You don’t have to give up all the foods you love or try restrictive diets because small positive changes that reinforce good habits go a long way to improving your overall health. A SMART goal for eating healthy can be this: incorporating one serving of fruit with your breakfast five days a week for a month. A serving of fruit can be one apple, one banana, seven large strawberries, one cup of blueberries, or any other fruit of your choice. For your dinner, consider adding one or two servings of vegetables as a side to your meal. Here is a list of 50 easy to make vegetable sides and here are over 20 that can be made in 30 minutes.

Consider where you can substitute healthy foods into your meals. Sweet potato fries are considered more healthy than regular fries and popcorn is a healthier (and lower calorie) option than potato chips. If you love deep fried foods, consider using an air fryer to cook your food instead. Air fryers can reproduce the crispy deep fried food taste while using a minimal amount of cooking oil. Consider replacing sodas, sugary drinks (this can include commercial iced teas), and processed snack foods for healthier options like herbal teas, water, and mixed nuts or greek yoghurt. The Canadian Food Guide includes more healthy habits and recipes you can try.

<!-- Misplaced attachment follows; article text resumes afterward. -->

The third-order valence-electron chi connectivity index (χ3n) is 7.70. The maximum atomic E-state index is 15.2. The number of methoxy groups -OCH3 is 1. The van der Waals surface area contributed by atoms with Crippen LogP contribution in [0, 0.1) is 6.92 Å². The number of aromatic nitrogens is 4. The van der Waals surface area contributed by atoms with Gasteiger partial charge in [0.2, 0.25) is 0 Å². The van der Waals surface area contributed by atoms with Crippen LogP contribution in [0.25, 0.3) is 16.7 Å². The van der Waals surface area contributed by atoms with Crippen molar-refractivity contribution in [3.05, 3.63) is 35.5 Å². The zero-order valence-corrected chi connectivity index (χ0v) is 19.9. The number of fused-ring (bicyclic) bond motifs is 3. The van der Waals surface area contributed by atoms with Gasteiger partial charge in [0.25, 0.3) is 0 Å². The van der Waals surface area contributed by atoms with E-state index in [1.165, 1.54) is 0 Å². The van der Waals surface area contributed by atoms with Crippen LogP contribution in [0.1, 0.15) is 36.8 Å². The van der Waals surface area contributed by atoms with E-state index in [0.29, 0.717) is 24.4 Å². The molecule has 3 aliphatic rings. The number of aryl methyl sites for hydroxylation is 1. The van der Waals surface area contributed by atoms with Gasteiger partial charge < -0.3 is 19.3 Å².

Improving mental health

Mental health is just as important as your physical health. Stress, anxiety, and other issues can prevent you from fully enjoying life. To improve mental health consider a smart goal where you practice 10 minute mindfulness exercises 3 times a week for a month. Mindfulness is a form of mediation that focuses on breathing and bodily awareness. Anxiety Canada has a guide here. Another step to improve mental health is to make small steps towards gaining control over your stressors. If your stress is financial, consider taking actions that help you gain control over your finances. A SMART goal can be tracking your credit card expenses for a 3 month period to gain an understanding of where you can cut back to save and where you can indulge.

Good regular sleep is also very important to your mental and physical health. If you are having trouble sleeping, consider creating a before-bed routine you complete every night to prepare your body for sleep. This can include drinking non-caffeinated tea and reading a book for 20 minutes after cleaning up, brushing your teeth, and putting on pyjamas. The regularity of the routine can help your body prepare for sleep. Steer clear of electronics one hour before bed.

It takes three weeks, on average, to get used to a new routine. Consider creating a three week to one month cycle for your SMART goals where you can try to improve or introduce a new habit once a month, after the previous good habit has stuck. Don’t give up! Its ok if you feel you didn’t accomplish your SMART goal. It’s important to honestly evaluate why you didn’t succeed and create a new goal that takes into consideration any obstacles that prevented you from reaching your previous goal.

We hope you liked out latest Health Hint!
Written by Jennifer Nemcik


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Executive Director